ATL Forecast: Johnson is the sort of road-grading run blocker that would fit nicely beside Sam Baker and offset his own flaws in that area. He’s not quite as mobile or athletic as the Falcons may want, but he passes muster enough in both regards to think that he can be as good as Blalock. His run blocking potential makes it so he could beat Blalock outright as a starter, although I’m sure Paul Boudreau would love to have one year of working with him before throwing him to the wolves. He would definitely be ready and able to start by 2011. But Johnson and Baker could form a very good duo for the Falcons in the future because both players excel in opposite areas, which causes some semblance of balance.
Value: Johnson is worth a late second-round pick for a team willing to take a chance on a fairly one-dimensional run blocker. He’s probably better value in the third round, but run blockers as good and consistent as him don’t come along very often.
Key: 1-pathetic, 2-poor, 3-weak, 4-below average, 5-average, 6-above average, 7-good, 8-very good, 9-excellent, 10-elite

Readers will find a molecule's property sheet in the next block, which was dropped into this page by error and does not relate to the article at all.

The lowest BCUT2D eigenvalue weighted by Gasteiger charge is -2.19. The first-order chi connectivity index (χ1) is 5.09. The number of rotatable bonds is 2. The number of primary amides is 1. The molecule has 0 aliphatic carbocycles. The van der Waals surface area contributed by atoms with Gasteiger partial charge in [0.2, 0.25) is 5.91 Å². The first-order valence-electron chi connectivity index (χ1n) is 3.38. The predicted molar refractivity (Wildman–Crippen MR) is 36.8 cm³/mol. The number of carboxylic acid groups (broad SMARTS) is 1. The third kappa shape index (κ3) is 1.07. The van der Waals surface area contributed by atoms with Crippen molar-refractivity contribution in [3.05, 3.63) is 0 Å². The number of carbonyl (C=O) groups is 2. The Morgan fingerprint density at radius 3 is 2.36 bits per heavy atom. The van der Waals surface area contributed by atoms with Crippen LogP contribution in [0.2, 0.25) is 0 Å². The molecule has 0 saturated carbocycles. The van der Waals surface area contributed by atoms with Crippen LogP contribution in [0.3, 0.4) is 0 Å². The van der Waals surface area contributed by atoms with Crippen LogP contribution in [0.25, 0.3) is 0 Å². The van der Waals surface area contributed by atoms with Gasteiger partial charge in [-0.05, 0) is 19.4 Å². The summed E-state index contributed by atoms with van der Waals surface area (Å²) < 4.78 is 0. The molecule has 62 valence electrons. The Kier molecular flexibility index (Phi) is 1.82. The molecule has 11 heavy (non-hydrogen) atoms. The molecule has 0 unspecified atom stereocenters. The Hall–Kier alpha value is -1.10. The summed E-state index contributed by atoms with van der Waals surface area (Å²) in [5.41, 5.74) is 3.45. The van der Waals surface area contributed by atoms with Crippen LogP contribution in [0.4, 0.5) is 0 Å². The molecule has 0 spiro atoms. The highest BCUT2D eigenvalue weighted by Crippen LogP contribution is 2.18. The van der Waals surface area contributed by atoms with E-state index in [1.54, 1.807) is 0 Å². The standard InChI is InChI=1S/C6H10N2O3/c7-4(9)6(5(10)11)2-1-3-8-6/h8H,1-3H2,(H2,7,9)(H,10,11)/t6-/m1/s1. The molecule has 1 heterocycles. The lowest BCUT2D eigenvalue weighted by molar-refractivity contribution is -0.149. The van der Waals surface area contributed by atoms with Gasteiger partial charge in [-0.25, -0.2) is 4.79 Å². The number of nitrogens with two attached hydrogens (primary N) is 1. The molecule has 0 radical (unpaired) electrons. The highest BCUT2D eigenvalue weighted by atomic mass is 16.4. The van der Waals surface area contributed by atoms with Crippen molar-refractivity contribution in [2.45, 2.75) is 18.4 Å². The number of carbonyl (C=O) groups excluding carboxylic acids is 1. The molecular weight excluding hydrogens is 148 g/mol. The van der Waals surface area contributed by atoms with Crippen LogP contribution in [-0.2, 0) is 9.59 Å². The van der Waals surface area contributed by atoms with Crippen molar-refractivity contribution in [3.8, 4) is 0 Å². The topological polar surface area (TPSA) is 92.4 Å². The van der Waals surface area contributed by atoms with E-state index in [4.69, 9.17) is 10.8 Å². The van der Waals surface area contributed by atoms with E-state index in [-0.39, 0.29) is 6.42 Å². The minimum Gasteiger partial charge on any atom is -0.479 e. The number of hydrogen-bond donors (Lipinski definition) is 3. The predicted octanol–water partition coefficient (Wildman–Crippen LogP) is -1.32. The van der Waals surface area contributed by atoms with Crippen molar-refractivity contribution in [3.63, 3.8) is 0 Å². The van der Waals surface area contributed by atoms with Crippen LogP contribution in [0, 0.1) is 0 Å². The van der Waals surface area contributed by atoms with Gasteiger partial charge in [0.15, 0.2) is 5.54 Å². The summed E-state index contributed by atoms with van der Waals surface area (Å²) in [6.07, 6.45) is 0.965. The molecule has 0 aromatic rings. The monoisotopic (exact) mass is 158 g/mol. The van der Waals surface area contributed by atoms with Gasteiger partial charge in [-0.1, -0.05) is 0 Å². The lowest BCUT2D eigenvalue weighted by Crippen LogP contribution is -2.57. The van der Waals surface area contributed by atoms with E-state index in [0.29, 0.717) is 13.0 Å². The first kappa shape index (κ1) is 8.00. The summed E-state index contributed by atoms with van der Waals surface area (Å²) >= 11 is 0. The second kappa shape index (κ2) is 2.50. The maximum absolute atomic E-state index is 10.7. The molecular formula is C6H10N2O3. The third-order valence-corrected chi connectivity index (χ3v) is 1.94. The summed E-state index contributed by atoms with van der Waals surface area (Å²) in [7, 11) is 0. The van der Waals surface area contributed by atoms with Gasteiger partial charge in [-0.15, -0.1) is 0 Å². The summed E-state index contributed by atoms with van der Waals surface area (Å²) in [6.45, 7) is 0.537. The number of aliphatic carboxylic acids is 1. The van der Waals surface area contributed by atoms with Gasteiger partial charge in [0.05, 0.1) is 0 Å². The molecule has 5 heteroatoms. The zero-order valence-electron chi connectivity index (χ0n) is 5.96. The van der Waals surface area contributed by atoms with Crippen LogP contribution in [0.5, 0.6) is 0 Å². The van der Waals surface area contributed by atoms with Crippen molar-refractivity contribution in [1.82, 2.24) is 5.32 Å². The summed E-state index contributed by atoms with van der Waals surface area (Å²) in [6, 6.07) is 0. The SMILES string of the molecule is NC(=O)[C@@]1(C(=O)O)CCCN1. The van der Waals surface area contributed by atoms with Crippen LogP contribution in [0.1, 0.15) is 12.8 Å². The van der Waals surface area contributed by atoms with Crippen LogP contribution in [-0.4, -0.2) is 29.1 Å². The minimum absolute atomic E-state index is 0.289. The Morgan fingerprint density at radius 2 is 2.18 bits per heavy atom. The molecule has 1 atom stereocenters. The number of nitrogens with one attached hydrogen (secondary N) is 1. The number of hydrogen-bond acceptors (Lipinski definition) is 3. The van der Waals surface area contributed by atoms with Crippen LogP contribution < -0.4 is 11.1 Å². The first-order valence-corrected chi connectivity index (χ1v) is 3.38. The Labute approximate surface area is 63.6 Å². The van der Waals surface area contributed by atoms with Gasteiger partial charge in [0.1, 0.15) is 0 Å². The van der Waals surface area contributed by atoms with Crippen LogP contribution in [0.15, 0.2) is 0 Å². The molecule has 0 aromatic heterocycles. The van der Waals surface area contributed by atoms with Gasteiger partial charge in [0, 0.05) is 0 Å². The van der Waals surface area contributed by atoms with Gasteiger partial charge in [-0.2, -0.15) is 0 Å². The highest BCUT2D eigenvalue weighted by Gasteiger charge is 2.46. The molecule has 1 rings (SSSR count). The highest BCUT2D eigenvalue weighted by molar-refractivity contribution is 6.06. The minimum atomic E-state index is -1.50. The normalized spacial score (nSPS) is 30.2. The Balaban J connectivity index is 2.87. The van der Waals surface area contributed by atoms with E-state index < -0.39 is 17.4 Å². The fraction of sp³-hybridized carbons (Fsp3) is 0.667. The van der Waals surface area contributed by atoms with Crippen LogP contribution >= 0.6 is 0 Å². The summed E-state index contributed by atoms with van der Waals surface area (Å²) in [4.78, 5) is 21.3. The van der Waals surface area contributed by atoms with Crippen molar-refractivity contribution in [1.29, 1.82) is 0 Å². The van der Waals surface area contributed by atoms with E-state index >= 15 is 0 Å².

Pass Blocking: 4.0
Run Blocking: 9.0
Mean Streak: 6.0
Postscript: Looking Back Seven Years Later…
Clearly, I was very high on Johnson’s potential to beef up the Falcons ground attack. At the time of writing this back in 2010, it was clear to me that with Tyson Clabo, Harvey Dahl and Justin Blalock all prepared to hit free agency after the season, not all three starters would not be back. At that time, I felt that Blalock was the most expendable given that his play up to that point had not been on the same level as Clabo or Dahl.
With the selection of Johnson, who shined as a left guard at Alabama, it seemed inevitable that Blalock would be the one that walked at the end of the season. However that expectation proved to be off the mark.
Like Meier, Johnson’s career prospects were severely limited by his inability to stay healthy. After a quiet first training camp with the Falcons, Johnson seemed poised to replace Harvey Dahl entering 2011 after the latter departed in free agency. But a concussion suffered early in camp caused Johnson to miss time and Garrett Reynolds wound up solidifying his grip on the vacated right guard position.
Johnson then went on injured reserve in October, having suffered an injury while blocking on a kickoff return against the Detroit Lions. Unfortunately that same game marked the final start of Reynolds at right guard, who had been suffering from a bum ankle and was abused by Ndamukong Suh numerous times. Joe Hawley wound up filling in at right guard for the rest of the season, costing Johnson his best opportunity to win the starting gig.
This would become a repeating pattern throughout the remainder of Johnson’s career, where seemingly every time he had a legitimate chance to win a starting spot, he’d get hurt, costing him that opportunity.